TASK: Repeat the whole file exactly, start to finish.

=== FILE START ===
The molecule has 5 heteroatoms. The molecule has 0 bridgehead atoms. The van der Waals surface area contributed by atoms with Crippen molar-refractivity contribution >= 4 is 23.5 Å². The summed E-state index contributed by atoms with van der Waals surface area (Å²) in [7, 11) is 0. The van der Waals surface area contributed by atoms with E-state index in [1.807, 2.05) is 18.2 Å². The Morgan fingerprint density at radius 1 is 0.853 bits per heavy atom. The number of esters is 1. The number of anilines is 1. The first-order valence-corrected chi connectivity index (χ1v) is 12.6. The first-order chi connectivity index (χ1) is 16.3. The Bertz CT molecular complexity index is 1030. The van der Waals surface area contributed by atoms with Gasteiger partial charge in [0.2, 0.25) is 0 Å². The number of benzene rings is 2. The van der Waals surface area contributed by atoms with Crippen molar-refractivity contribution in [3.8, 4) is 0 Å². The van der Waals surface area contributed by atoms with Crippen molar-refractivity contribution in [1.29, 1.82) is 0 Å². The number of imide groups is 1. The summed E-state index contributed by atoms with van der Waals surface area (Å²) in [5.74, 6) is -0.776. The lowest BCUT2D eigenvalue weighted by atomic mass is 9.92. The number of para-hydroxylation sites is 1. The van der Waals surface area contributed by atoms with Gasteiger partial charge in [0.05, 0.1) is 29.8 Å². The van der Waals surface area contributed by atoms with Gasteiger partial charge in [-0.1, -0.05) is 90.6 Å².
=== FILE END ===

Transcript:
The molecule has 5 heteroatoms. The molecule has 0 bridgehead atoms. The van der Waals surface area contributed by atoms with Crippen molar-refractivity contribution >= 4 is 23.5 Å². The summed E-state index contributed by atoms with van der Waals surface area (Å²) in [7, 11) is 0. The van der Waals surface area contributed by atoms with E-state index in [1.807, 2.05) is 18.2 Å². The Morgan fingerprint density at radius 1 is 0.853 bits per heavy atom. The number of esters is 1. The number of anilines is 1. The first-order valence-corrected chi connectivity index (χ1v) is 12.6. The first-order chi connectivity index (χ1) is 16.3. The Bertz CT molecular complexity index is 1030. The van der Waals surface area contributed by atoms with Gasteiger partial charge in [0.2, 0.25) is 0 Å². The number of benzene rings is 2. The van der Waals surface area contributed by atoms with Crippen molar-refractivity contribution in [3.8, 4) is 0 Å². The van der Waals surface area contributed by atoms with Crippen molar-refractivity contribution in [1.29, 1.82) is 0 Å². The number of imide groups is 1. The summed E-state index contributed by atoms with van der Waals surface area (Å²) in [5.74, 6) is -0.776. The lowest BCUT2D eigenvalue weighted by atomic mass is 9.92. The number of para-hydroxylation sites is 1. The van der Waals surface area contributed by atoms with Gasteiger partial charge in [0.05, 0.1) is 29.8 Å². The van der Waals surface area contributed by atoms with Gasteiger partial charge in [-0.1, -0.05) is 90.6 Å².